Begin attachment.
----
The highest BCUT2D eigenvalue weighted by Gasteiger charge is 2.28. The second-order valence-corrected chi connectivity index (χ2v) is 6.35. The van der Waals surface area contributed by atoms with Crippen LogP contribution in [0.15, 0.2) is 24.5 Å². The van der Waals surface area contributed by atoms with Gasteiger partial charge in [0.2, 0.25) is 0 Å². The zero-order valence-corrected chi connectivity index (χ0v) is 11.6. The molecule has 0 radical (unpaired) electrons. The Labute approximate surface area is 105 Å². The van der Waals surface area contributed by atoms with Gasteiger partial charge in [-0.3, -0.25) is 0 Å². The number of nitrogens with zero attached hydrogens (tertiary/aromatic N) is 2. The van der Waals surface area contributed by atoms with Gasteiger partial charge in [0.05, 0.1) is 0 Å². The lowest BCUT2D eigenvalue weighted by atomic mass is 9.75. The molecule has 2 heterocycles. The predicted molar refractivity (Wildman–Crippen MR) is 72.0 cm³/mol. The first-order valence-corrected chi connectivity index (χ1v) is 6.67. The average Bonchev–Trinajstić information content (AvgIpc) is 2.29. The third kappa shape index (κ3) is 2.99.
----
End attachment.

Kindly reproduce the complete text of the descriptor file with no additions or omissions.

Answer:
The highest BCUT2D eigenvalue weighted by Gasteiger charge is 2.28. The second-order valence-corrected chi connectivity index (χ2v) is 6.35. The van der Waals surface area contributed by atoms with Crippen LogP contribution in [0.15, 0.2) is 24.5 Å². The van der Waals surface area contributed by atoms with Gasteiger partial charge in [0.2, 0.25) is 0 Å². The zero-order valence-corrected chi connectivity index (χ0v) is 11.6. The molecule has 0 radical (unpaired) electrons. The Labute approximate surface area is 105 Å². The van der Waals surface area contributed by atoms with Gasteiger partial charge in [-0.3, -0.25) is 0 Å². The number of nitrogens with zero attached hydrogens (tertiary/aromatic N) is 2. The van der Waals surface area contributed by atoms with Gasteiger partial charge in [0.05, 0.1) is 0 Å². The lowest BCUT2D eigenvalue weighted by atomic mass is 9.75. The molecule has 2 heterocycles. The predicted molar refractivity (Wildman–Crippen MR) is 72.0 cm³/mol. The first-order valence-corrected chi connectivity index (χ1v) is 6.67. The average Bonchev–Trinajstić information content (AvgIpc) is 2.29. The third kappa shape index (κ3) is 2.99.